Player Battles: Juan Soto vs. Ronald Acuña Jr.

This week we kick off an on-going off-season series here at Prospects Live based around debating two players with similar profiles. We’re obviously splitting hairs on these guys, but that’s the point. To dig in, have some uncomfortable conversations and provide some differing perspectives. Feel free to hop into the comments and add your two cents. Suggestions for future battles are encouraged as well. Enjoy!


Acuña and Soto are similar players looking at aggregate production. A few key differences make me want to invest in Acuña over Soto. What Soto has working for him is an extremely advanced knowledge of the strike zone and probably the most advanced pitch recognition we’ve seen in a 19-year-old. What he hasn’t shown in his near-500 plate appearance sample is the ability to hit breaking balls at an advanced level (I’m nit-picking here) or lift balls like Acuña. Soto could very well adjust out of his 87th percentile ground-ball rate, but for now I’ll take Acuña’s swing and miss. I think a more discipline Acuña would be scarier than a “lifted” version Juan Soto, but this is really splitting hairs.


For me, if we’re looking at this through a fantasy lens, I’ll take Ronald Acuña over Juan Soto. Not many players have the ability to steal 25+ bases like Acuña does, and he can also pair those 25 swipes with 25+ bombs too. If we’re talking about pure hitting ability it’s hard to find much fault in Soto’s .406 OBP as a 19-year old and his beautiful all fields approach. Acuña has significantly more pull-side power according to the eye test, but Soto has that Joey Votto-esque ability to not chase anything while hitting the ball to any specific point in the park. Defensively, Acuña is the more athletic of the pair and would’ve played centerfield in some organizations. Soto is limited to LF only. Overall I’ll take Acuña because he has a chance at becoming a top five overall player in the game soon because he can contribute in all five categories and has all five tools.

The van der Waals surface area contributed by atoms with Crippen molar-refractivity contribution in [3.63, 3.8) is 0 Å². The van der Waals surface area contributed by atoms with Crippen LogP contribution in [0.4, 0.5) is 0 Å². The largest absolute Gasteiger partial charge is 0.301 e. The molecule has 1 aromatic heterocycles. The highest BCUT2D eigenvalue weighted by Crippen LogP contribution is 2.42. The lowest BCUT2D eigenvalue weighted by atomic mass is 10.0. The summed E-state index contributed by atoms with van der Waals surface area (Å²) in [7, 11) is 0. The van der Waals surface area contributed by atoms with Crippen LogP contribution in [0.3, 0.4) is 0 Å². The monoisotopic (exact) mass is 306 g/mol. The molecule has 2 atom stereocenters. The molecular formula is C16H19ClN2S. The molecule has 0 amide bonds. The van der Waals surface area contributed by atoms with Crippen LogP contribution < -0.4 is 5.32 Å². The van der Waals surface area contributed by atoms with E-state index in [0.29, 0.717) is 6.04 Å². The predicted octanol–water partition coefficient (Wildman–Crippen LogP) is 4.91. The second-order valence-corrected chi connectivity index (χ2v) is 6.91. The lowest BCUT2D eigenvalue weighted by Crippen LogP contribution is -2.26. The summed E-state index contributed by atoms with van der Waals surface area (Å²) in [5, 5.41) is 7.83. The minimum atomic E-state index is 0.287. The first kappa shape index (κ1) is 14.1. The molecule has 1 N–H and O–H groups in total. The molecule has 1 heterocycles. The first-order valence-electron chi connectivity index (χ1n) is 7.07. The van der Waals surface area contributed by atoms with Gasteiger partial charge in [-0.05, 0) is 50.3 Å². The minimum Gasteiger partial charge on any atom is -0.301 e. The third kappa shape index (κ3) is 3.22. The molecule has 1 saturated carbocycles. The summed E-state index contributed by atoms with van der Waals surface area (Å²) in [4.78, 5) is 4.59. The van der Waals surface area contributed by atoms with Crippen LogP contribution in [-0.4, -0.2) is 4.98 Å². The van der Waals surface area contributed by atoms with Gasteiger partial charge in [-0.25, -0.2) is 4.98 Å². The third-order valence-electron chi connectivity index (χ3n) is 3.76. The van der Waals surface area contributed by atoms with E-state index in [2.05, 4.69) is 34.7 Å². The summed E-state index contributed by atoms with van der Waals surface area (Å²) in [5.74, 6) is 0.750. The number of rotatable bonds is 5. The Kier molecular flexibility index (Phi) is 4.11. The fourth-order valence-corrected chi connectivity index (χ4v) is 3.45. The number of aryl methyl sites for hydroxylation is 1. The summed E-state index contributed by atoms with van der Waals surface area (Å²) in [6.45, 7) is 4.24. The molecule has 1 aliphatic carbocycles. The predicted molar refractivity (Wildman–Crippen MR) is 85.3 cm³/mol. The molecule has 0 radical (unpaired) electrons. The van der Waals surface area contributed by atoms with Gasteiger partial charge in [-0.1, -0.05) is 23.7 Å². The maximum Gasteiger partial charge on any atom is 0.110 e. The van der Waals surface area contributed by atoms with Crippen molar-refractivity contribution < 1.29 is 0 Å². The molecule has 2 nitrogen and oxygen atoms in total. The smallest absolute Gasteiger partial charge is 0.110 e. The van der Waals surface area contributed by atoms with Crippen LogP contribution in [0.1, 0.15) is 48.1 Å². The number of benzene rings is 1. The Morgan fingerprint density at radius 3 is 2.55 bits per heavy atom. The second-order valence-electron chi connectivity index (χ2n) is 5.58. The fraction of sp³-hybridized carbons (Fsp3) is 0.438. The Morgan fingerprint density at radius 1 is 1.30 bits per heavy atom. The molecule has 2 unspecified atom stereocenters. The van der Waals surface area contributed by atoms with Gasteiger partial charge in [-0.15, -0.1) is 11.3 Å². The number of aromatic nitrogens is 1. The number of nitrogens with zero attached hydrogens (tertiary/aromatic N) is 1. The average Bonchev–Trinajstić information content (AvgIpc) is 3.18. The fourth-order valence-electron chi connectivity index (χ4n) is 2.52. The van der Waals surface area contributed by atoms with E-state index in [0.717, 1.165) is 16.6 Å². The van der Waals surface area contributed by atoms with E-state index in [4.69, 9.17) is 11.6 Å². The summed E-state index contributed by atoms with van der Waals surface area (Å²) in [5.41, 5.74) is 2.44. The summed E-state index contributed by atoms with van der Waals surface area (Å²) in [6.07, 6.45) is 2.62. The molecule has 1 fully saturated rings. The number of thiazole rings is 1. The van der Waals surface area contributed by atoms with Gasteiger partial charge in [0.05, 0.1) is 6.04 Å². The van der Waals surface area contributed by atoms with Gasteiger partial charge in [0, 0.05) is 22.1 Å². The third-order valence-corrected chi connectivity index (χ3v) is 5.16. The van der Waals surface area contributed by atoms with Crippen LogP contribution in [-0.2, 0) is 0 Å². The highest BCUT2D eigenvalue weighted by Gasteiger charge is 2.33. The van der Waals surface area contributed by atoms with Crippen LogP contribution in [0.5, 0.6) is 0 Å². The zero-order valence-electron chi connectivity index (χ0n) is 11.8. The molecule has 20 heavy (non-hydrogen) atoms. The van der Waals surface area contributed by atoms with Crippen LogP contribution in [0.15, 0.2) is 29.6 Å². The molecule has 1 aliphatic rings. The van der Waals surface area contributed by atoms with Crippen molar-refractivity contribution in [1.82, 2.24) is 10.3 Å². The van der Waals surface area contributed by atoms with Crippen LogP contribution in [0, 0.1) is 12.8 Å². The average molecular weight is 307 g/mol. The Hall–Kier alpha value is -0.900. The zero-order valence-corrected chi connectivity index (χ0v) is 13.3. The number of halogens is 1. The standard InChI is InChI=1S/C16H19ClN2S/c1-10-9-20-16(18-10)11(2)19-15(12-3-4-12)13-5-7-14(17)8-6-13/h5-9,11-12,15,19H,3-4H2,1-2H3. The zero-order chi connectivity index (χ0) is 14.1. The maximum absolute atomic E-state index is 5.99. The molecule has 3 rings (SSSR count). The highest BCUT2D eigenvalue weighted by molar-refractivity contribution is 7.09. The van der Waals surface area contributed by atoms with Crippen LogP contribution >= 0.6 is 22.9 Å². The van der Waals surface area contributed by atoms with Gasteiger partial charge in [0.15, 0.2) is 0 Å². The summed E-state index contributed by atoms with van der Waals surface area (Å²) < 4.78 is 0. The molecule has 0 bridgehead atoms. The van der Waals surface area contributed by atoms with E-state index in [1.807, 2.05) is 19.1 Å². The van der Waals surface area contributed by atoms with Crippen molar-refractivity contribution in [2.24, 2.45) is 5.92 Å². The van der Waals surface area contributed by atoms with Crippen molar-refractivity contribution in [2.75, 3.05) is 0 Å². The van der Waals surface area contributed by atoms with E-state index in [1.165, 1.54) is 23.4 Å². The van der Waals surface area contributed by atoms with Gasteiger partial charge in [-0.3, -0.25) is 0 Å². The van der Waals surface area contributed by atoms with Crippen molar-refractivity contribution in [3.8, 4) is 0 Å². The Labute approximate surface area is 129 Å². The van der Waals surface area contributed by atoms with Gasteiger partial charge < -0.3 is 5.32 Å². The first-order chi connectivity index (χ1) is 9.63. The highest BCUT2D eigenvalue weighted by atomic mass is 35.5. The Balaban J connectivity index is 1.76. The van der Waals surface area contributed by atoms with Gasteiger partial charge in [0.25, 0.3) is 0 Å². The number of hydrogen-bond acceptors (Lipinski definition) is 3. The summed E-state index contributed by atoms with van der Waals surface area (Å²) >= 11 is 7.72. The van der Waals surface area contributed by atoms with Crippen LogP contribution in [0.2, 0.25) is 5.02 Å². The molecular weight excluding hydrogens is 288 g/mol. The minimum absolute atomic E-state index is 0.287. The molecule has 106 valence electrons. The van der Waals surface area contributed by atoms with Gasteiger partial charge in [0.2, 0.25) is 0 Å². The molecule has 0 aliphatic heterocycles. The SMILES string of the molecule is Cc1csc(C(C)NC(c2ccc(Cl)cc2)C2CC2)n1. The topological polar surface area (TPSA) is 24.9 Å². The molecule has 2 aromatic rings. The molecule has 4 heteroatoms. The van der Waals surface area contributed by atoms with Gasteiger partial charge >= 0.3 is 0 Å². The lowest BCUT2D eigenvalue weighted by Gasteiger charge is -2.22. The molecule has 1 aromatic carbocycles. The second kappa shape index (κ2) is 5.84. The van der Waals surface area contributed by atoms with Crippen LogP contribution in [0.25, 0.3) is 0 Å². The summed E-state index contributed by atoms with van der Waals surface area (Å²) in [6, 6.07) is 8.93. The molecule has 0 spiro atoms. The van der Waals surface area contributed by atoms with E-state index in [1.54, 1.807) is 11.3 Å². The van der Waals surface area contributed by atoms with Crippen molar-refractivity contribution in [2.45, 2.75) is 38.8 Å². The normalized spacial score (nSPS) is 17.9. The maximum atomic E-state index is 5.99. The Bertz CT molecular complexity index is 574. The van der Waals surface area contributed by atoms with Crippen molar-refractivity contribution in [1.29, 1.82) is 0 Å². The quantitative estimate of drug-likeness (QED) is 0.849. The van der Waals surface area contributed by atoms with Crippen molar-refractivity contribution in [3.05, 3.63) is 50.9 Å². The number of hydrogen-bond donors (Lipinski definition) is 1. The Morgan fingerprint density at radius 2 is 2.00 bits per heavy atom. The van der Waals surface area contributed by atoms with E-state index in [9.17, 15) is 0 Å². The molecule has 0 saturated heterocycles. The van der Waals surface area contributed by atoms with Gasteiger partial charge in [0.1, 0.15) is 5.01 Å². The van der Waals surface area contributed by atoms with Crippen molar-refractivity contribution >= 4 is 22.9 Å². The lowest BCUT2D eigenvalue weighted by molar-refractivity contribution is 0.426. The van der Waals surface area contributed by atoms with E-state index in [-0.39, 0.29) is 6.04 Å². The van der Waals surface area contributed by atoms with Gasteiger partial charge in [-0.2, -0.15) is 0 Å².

Jason Woodell

I don’t like this question. That must make it a question worth answering. Offensively, this comes down to a pick your preference situation. Soto has the superior eye and bat-to-ball skills. His age 19 season is one for the record books. He posted the highest OBP (.406) and OPS (.923) as a teenager in MLB history. Let that sink in. His name is already linked to teammate Bryce Harper and the legendary Ken Griffey, Jr. What makes his feat even more impressive is that he did this after just 35 plate appearances in AA. If that isn’t crazy enough, Soto only played 23 games last season.

Acuña, on the other hand, was subject to service time manipulation to start the year. The prospect world patiently awaited his arrival. Acuña rebounded from a near-miss ACL injury to post 26 HR and 16 SB and a .552 SLG. His 15 HR after August 1 led the Braves to the NL East division title. Acuña’s speed and defense prowess are the great separator between he and Soto. So I’m going with Acuña. More power and more speed is hard to pass up. Soto has a chance to produce Votto-esque numbers while Acuña has the tools to surpass Trout as the best overall player in the game.